True Growth Newsletter

Fast Pay Makes Fast Friends

by: Lawson Magruder

My Dad was not only a great soldier, a combat veteran of WWII, the Korean and Vietnam War, but also a great amateur golfer who won championships at three Army posts and played in the British and French Amateur Championships. Known to place a wager or two on a golf match, his favorite saying to me when I typically lost to him was “fast pay makes fast friends my son”. Early on in my life the saying just meant to me I should not grouse about losing and should just quickly open my wallet and pay the winner. Later in life as I matured and followed in my Dad’s footsteps and became a soldier, that saying took on a far more important meaning. It represented being respectful of others- even if they beat you at a game of golf or advanced ahead of you in your profession.

I am convinced my Dad’s middle name should have been “Respect”. He demonstrated to his family and others that respect should be the norm in dealing with others. Among his many attributes, he was a patient listener, a great communicator both verbally and in writing, loyal to his family, friends, fellow soldiers and Nation, and calm under the most stressful conditions. In short, my Dad was a true gentleman.

My Dad passed away in 2003. I believe he would be appalled at the lack of respect evident in our society today. One tweet or one blog or one “talking head” can impugn the reputation of a public figure. Oftentimes, the message or story was not thoroughly researched and is eventually retracted but the damage to the person is permanent. Winning at all costs and using social media to stir disrespect and distrust has become the norm.

How do we get back to being more respectful and trusting of others? Here are some tips passed on to me by my Dad, “the Master of Respect”, my spouse Gloria who truly has a servant’s heart, and from my own experiences. They have served me well through the years:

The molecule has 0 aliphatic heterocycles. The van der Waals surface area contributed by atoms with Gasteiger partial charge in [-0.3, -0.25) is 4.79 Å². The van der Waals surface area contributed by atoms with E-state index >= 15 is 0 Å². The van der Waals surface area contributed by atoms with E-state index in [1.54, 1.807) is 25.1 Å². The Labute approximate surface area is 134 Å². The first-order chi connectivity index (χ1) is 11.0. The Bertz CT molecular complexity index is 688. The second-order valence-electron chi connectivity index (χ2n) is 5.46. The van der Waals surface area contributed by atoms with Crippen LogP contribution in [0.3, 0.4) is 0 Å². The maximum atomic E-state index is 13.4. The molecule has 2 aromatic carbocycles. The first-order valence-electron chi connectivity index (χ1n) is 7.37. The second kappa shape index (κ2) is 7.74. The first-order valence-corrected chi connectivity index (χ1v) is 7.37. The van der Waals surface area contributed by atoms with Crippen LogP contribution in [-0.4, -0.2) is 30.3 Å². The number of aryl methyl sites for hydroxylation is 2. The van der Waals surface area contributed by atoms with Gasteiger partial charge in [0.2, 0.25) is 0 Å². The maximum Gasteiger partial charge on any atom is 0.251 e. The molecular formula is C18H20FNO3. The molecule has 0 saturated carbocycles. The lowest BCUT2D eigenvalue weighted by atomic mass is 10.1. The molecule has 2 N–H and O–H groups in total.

• Try to live each day by the Golden Rule: “Do unto others as you would have them do unto you”.
  • Never curse a subordinate or associate. You can be demanding but not mean spirited. Keep it professional always.
  • Ten pats on the back to every kick in the shin is about the right ratio. Your people want to be appreciated.
  • Push away from your desk each day and go “catch” someone doing something really good for the organization. The vast majority of your people want to do a good job.
  • Send handwritten notes of thanks to your people when they go the extra mile to excel at a task.
  • A key component of competence is maintaining a positive attitude under the most stressful conditions.
  • If you must use social media to stay connected with friends and family, keep your messages positive and hope filled. Do not get caught up in negativity and rumors.
  • When you are recognized for your leadership with an award, remember to recognize your Team that contributed to your success.
  • Don’t put it in writing or on electronic medium if you don’t want to read it on the front page of a local or national newspaper. Sensitive personnel matters should be handled in person or over the phone, not by email or text.
  • If possible, it is better to sleep on a challenging issue rather than getting caught up in the emotion of the matter. You will always have greater clarity in the morning.
  • Have a truth teller or personal confidant who can provide you unvarnished and timely feedback on your behavior. They can help you stay on track with your personal values and be respectful of others.
  • Before rendering a written performance appraisal, show respect and meet with the ratee in person to discuss the rating.
  • Remember your friends on the way up the ladder of success because you may meet them on the way down! Remain humble.

As we start the new year, I challenge each of us to make 2018 the “Year of Respect”. We sure need it in our world!

True Growth Takeaway:
Great leaders work constantly to show dignity and respect for others.

True Growth Journal Question:
On a scale of 1-10, how would you evaluate your daily demonstration of respect for others? If you have room for improvement, what actions can you take immediately to increase your score?

About the author: Lawson Magruder is a retired Army Lieutenant General, member of the US Army Ranger Hall of Fame, founder and principal owner of LWM III Consulting, and married for over 48 years to his beloved Gloria. They have three children and four beautiful grandchildren.